Panama City Orchestra teaches master class to Bay District Schools students
PANAMA CITY, Fla. (WJHG/WECP) - The Panama City Symphony Orchestra held a vocal master class Friday helping young musicians get in tip-top shape.
Fine arts classes aren’t a requirement in Bay District Schools. In fact, the school’s principal gets to choose whether their school will have fine arts or stem programs. The decision is based on the overall needs of the students.
However, some local schools do offer music classes, which is why Friday was an extra special treat for some vocal students who are now taking their tunes to new heights with the help of professionals.
Sergey Bogza is the Music Director for the Panama City Symphony Orchestra. He says performers should always try to overcome fears.
“Hiding away and running away is not the answer. You take a deep breath and get into it,” Bogza said.
The master class was held at Bay and Rutherford High Schools.
” I heard some students today say that they didn’t even know that this town had a symphony, and how wonderful it is for them to now know and be proud that they live in a city that has a symphony,” Bogza said. “That has concerts selling out. That has wonderful artists from all over the world come here and work with the symphony and also take their talents and skills to the schools and to the community.”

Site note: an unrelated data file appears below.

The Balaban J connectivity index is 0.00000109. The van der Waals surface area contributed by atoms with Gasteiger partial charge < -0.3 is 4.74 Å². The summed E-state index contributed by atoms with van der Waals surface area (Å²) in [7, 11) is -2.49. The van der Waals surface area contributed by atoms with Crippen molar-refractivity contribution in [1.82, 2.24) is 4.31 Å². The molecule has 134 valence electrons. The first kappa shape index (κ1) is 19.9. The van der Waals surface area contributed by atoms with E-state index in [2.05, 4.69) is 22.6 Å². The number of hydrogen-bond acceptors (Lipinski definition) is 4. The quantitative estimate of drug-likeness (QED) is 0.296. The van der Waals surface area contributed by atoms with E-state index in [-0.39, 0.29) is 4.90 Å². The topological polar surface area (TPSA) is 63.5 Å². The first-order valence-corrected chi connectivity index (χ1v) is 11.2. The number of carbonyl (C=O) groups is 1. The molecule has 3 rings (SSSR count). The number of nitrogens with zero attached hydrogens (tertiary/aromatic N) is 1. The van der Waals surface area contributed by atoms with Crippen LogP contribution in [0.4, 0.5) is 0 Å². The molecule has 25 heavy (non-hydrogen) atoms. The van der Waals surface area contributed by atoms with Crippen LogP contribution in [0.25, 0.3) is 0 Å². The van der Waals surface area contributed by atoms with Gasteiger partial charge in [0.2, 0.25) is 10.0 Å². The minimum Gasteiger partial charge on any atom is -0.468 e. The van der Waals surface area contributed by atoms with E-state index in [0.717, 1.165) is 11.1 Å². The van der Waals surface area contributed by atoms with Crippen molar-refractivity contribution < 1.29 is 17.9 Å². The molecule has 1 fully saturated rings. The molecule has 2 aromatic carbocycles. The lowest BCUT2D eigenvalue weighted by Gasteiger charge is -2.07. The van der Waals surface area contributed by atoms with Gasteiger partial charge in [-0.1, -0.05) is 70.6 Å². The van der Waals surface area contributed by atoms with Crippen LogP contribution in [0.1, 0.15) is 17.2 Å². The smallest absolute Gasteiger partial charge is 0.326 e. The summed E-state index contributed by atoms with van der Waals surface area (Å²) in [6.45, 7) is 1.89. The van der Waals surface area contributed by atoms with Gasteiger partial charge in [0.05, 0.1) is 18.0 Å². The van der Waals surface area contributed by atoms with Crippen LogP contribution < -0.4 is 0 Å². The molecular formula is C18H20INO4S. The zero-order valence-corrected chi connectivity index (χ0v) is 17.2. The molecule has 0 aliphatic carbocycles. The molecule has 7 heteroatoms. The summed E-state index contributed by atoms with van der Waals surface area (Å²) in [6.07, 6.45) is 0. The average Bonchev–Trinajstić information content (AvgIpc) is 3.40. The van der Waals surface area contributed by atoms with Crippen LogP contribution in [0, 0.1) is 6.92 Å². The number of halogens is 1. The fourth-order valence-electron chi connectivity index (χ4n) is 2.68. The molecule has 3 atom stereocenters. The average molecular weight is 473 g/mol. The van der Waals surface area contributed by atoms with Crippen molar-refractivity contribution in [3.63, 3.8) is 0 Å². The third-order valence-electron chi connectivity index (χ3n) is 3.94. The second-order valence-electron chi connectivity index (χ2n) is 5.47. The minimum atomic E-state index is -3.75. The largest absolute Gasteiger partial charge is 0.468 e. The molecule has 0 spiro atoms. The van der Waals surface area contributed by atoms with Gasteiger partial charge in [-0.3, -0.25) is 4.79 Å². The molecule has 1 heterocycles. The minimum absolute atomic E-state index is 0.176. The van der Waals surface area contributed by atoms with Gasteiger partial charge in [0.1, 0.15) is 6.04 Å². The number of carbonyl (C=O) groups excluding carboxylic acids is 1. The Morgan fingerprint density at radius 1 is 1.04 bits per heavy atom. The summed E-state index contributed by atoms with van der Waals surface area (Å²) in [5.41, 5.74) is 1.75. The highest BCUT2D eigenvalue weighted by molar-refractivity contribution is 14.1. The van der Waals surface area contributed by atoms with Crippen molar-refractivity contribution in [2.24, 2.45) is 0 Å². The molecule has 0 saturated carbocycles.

Avery Boettcher is an opera singer and was the guest soloist. She led the event highlighting the importance of interactive breathing, posture, and overall vocal health.
“We talked a lot about a breathing exercise in a moment of anxiety and to be able to incorporate that into daily practice is so useful because it’s hard to be a teenager and life is challenging so to be able to take something like that and carry it with you past just a one of choir class discussion with an artist, I think it’s very special.
Bay High School Junior Jermienia Lucky got one-on-one coaching from the professional opera singer. She said she would be working on her breathing technique and projecting her voice.
“It was really good. I was nervous the whole time. I want to be a singer when I get older, so it means a lot,” Lucky said.
Bogza says he is looking forward to making master class lessons a recurring event at local schools.
“The orchestra plays a big part in the community. The orchestra plays a big part in the cultural life and in the musical life of the community,” he said.
Lucky will be performing in the Arts Alive fundraiser on May 6th.
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